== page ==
Abstract: Temperature and Maturation 2-D Modeling in Southern Campos Basin
Coelho, D F.S. - Petrobras/E&P; Johansen, H. - Geologica A. S.
This work was carried out to better understand the temperature, maturation history and timing of hydrocarbon generation with respect to reservoir deposition, considering the complexities that arise when the salt structural evolution is a major player in the geologic history of an area. For that, we made use of a 2-D geologic modelling package, which allows a realistic structural reconstruction of the geology and consequently, thermal history, of an area. Figure 1, shows the geological section used in the modeling. It takes into account the pillows, domes and diapirs of the regional salt layer as well as the heavily faulted carbonate platform. The complex structuring can have a big impact on the thermal conductivity and heat flow distribution, thus affecting the temperature and maturation history.
Bottom Hole temperature and vitrinite reflectance were used to constrain present day temperature and heat flow, as well as the maturation history, in the southern part of the basin. A uniform McKenzie Model was presumed for the heat flow history. The thermal conductivities were obtained from acceptable ranges in the literature since this data was not available.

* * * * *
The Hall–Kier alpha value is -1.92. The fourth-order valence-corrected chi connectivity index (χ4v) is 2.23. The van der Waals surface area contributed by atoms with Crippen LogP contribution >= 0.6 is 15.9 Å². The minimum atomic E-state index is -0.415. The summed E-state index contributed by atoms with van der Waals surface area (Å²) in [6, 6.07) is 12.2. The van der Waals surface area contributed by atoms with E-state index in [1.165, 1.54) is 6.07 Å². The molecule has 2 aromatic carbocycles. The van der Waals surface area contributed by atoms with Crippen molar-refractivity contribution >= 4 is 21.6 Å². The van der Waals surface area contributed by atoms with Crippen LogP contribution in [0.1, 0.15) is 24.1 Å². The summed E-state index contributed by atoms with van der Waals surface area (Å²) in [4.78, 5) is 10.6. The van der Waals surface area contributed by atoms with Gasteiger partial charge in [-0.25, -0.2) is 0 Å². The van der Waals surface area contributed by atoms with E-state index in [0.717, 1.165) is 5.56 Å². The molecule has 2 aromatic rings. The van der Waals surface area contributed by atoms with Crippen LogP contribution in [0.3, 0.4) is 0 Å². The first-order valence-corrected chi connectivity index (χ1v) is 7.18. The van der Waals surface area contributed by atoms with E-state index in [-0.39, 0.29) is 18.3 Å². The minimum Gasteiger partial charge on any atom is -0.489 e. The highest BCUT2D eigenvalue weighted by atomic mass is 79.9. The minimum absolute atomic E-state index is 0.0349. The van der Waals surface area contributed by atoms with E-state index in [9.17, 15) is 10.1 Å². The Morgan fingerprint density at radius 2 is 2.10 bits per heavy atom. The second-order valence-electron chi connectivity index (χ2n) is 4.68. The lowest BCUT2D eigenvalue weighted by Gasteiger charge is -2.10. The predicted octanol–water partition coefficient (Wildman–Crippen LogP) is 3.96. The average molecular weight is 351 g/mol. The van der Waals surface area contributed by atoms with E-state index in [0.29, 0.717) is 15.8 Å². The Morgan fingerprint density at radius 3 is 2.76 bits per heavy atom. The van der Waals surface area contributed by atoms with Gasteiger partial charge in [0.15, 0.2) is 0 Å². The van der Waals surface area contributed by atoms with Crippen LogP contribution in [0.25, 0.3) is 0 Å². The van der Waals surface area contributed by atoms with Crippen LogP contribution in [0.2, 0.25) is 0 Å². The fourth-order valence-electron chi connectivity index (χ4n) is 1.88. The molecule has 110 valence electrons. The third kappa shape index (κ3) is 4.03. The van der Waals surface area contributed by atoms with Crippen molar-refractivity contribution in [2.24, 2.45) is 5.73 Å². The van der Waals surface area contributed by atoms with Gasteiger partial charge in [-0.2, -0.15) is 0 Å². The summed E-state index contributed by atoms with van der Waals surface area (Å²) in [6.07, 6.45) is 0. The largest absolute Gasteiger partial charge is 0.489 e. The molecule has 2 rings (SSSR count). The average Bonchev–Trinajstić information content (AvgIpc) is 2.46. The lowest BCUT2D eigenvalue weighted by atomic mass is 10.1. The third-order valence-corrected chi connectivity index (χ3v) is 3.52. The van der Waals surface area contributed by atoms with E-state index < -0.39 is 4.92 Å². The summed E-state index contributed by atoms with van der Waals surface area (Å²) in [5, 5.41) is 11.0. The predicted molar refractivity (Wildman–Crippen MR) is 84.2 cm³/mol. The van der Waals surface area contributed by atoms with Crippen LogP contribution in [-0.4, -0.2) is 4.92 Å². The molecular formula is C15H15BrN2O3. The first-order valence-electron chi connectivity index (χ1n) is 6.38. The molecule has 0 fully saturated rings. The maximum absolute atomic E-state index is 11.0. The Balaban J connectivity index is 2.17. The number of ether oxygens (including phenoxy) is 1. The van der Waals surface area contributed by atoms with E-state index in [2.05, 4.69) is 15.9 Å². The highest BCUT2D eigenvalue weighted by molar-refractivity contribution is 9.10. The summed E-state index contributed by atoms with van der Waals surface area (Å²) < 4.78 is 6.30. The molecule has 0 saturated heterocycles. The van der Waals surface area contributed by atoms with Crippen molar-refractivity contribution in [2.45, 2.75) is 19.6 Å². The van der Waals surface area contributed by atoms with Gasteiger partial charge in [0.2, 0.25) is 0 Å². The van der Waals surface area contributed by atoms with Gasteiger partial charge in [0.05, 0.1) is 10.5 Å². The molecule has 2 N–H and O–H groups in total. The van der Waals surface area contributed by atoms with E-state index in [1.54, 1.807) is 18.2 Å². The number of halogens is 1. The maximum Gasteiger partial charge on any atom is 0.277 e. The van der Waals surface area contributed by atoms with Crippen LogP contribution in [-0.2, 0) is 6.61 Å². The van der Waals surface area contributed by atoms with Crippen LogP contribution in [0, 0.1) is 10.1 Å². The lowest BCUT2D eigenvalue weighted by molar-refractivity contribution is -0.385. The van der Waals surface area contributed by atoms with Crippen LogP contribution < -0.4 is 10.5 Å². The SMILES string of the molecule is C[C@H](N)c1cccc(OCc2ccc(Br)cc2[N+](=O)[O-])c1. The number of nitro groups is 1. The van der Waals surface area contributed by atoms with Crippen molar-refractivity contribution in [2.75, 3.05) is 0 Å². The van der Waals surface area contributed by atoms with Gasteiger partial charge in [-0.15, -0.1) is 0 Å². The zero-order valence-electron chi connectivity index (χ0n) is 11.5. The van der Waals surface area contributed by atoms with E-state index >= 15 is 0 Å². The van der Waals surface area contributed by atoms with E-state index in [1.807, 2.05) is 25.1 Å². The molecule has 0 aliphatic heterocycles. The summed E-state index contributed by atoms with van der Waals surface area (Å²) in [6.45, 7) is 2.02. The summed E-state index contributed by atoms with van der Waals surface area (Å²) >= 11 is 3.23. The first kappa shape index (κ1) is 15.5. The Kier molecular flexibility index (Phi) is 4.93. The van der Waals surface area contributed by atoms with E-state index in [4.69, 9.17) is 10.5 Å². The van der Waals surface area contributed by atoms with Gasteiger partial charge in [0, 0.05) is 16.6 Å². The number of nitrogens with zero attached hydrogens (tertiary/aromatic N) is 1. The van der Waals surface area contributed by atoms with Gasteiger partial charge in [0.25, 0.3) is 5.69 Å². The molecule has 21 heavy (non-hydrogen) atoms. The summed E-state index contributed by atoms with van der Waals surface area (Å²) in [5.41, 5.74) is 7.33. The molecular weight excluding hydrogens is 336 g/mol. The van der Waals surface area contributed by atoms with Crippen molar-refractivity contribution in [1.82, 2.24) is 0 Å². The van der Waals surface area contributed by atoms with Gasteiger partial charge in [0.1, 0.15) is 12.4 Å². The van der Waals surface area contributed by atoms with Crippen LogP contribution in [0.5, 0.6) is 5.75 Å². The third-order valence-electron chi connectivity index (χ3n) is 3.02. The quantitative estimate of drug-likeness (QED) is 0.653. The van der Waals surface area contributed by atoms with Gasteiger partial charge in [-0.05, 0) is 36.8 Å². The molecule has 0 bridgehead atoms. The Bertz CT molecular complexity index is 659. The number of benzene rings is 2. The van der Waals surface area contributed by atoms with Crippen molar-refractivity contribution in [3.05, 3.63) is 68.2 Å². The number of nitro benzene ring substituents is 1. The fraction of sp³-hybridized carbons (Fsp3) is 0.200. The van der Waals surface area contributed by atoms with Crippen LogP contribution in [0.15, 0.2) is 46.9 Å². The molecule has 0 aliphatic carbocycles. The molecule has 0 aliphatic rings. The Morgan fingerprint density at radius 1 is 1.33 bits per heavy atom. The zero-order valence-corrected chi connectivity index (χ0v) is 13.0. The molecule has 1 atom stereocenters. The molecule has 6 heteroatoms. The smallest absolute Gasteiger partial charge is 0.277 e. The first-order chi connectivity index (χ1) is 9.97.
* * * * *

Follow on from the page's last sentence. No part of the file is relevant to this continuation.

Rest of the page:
The structural restoration of the section, including the heavily faulted Albian carbonate platform, was made assuming a vertical shear model. The salt (Late Aptian) restoration was based on the assumption that salt volume was conserved along the section and that the salt depocenter would be located over the depocenter for the Early Aptian sequence, thinning to a 200m thick salt in the western limit of the cross-section and to zero in the eastern limit. The salt in the Salt Domes Province was restored back to previous geologic times by first displacing the mass of the salt domes and finally the regional salt mass. Sensitivity analysis was carried out on several geological parameters relevant for the thermal maturation of the area.
The results show that the salt distribution evolution was the main geological parameter controlling the thermal evolution of the pre-salt sediments. Its impact in the post-salt sediments was minor. Results also suggest that the salt layer formed a regional seal until the end of Late Cretaceous. Salt windows, providing migration pathways, were effective only after Late Oligocene. The Early Aptian pre-salt source rocks, if present, are expected to be the main mature source of petroleum in the deep water region.
AAPG Search and Discovery Article #90933©1998 ABGP/AAPG International Conference and Exhibition, Rio de Janeiro, Brazil